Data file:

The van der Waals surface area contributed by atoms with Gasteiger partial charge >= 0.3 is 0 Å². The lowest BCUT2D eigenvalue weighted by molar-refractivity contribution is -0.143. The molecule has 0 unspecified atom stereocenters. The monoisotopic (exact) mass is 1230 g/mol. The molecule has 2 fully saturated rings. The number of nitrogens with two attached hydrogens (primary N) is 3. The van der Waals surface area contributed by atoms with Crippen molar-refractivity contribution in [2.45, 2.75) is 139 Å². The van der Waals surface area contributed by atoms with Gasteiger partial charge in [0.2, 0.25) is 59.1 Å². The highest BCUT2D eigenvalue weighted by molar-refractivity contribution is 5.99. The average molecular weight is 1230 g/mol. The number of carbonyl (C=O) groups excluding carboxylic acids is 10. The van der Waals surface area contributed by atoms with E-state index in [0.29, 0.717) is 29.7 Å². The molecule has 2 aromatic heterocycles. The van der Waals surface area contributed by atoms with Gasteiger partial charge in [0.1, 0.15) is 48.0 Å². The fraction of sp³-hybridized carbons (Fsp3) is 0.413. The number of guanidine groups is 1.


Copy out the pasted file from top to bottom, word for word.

The van der Waals surface area contributed by atoms with Gasteiger partial charge >= 0.3 is 0 Å². The lowest BCUT2D eigenvalue weighted by molar-refractivity contribution is -0.143. The molecule has 0 unspecified atom stereocenters. The monoisotopic (exact) mass is 1230 g/mol. The molecule has 2 fully saturated rings. The number of nitrogens with two attached hydrogens (primary N) is 3. The van der Waals surface area contributed by atoms with Crippen molar-refractivity contribution in [2.45, 2.75) is 139 Å². The van der Waals surface area contributed by atoms with Gasteiger partial charge in [0.2, 0.25) is 59.1 Å². The highest BCUT2D eigenvalue weighted by molar-refractivity contribution is 5.99. The average molecular weight is 1230 g/mol. The number of carbonyl (C=O) groups excluding carboxylic acids is 10. The van der Waals surface area contributed by atoms with E-state index in [0.29, 0.717) is 29.7 Å². The molecule has 2 aromatic heterocycles. The van der Waals surface area contributed by atoms with Gasteiger partial charge in [0.1, 0.15) is 48.0 Å². The fraction of sp³-hybridized carbons (Fsp3) is 0.413. The number of guanidine groups is 1.